Hospital CEOs got richer as nurses faced wage cuts, layoffs, and risked their lives
We heard the refrain countless times during the COVID-19 pandemic that healthcare workers are heroes. And while they certainly are, it seems they haven’t exactly received a heroic pay.
An explosive New York Times analysis Revealed frustrating results about how federal aid to hospitals continued to hold executive pockets full – while nurses and other workers were forced to accept pay freezes or be given leave.
Billions in bailouts
According to the NYT report, 60 of the country’s largest hospital chains – which include organizations like the Mayo Clinic and HCA Healthcare – received more than $ 15 billion in emergency funding through the federal CARES bill, which was passed during the pandemic.
Many of the health corporations like Providence Health System took the money despite sitting on their own cash holdings that they regularly invest in Wall Street stocks for even more profit. providence, for example, generated $ 1 billion in investment income in 2019 alone. These cash reserves are intended to help health organizations in emergencies – like a global pandemic? – but they could still get federal funds in unbelievable amounts.
And while we obviously want to make sure that our hospitals and healthcare facilities have the resources they need to care for patients, the obvious problem is that, while some hospitals claim they have no money to keep all of their staff, they are adequate Providing PSAs or paying emergency tariffs, they had no problem getting their executives’ paychecks.
The NYT found that the top five paid officials in each major hospital chain received approximately $ 874 million in salaries last year alone. And while it could be argued that high executive salaries are the norm, some of the conditions expected of caregivers are certainly not “normal” – like managing a life-threatening pandemic without feeling properly protected.
Just a week after they received $ 1 billion in bailouts and continued paying millions to their executives – read that again, it’s plural, as in several Million Dollar Salaries – HCA also threatened to fire thousands of its nurses if they weren’t willing to freeze payments and make wage concessions.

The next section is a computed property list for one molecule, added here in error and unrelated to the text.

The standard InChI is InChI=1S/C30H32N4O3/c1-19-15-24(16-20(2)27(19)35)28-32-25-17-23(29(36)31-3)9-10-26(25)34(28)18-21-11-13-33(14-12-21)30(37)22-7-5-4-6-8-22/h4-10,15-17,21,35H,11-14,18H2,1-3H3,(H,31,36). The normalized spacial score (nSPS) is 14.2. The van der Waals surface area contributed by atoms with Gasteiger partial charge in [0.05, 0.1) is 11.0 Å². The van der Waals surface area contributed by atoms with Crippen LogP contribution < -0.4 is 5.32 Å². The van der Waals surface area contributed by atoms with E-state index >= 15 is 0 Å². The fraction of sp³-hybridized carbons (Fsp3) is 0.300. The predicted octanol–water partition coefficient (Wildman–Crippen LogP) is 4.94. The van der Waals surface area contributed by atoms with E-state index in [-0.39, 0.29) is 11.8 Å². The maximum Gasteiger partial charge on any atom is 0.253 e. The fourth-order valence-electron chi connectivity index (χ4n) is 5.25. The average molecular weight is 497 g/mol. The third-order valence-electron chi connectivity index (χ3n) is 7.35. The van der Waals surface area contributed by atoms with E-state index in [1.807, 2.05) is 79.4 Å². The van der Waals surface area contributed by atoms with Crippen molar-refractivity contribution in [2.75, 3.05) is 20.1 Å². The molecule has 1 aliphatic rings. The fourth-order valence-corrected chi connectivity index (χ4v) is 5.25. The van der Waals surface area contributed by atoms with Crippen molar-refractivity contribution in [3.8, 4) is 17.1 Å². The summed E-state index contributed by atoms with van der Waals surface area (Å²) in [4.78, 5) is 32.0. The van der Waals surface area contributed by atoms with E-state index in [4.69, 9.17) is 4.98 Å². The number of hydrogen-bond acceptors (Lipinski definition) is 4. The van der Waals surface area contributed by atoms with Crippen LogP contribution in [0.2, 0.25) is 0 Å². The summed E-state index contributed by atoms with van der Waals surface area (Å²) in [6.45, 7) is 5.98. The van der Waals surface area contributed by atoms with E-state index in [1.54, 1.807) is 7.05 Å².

The burden on poorly paid hospital workers
It probably goes without saying why hospital workers – including nurses, doctors, janitors, and housekeeping staff – are frustrated with this revelation. With key workers being forced to do more work with fewer wages or fewer resources, hospital managers who were safe from the physical threat of the virus did not feel the same economic impact.
So who exactly is entitled to this bailout? Keeping the frontline workers or hospitals’ “cash reserves” to weather another possible storm? And what complicates the situation is that the amount of money a hospital received was based on its average income, not on actual needs – that is, hospitals with enough resources to actually invest, for example get more money as low-income rural hospitals whose staff live from paycheck to paycheck, or patients who are largely uninsured.
Assuming the rescue money was to be used to help health care workers, some express their opinion that rather than funding nurses and other health care providers who were on leave, their contracts were terminated, or they were not given risk money, the money was used elsewhere. Side note, the means did forbid the payment of executive salaries, but did not limit the “bonuses” of money.
“We have to demand that everyone who has been laid off gets their job back,” it says in one tweet. “Were these ‘top executives’ on the front line … they risked their lives and their families to people with # Covid19? No. #hospitalbailout # return the money @New York Times @CNN @MSNBC ask these questions ”
How hospital managers react
In response to the financial revelations, the NYT reported that some executives made “modest” pay cuts, although the details of these numbers are not clear.
In addition, even executives who have publicly spoken out in favor of repaying part of their salary do not give a complete picture. For example, if you calculate the entire salary package, including stocks and other assets, for an executive who donates half their salary for six months, that would be just 1.5% of their actual pay.
Other health organizations are proactively announcing wage cuts for top staff to help workers who have been on leave. For example ThedaCare doctor and advanced practice clinician announced They would take a 10% pay cut while their CEO, Imran A. Andrabi, MD, President and CEO of ThedaCare, would take a 50% cut and the other healthcare executives would take a 40% cut.
The cuts, they hope, will ensure no layoffs are required to cover the projected $ 70 million loss in sales.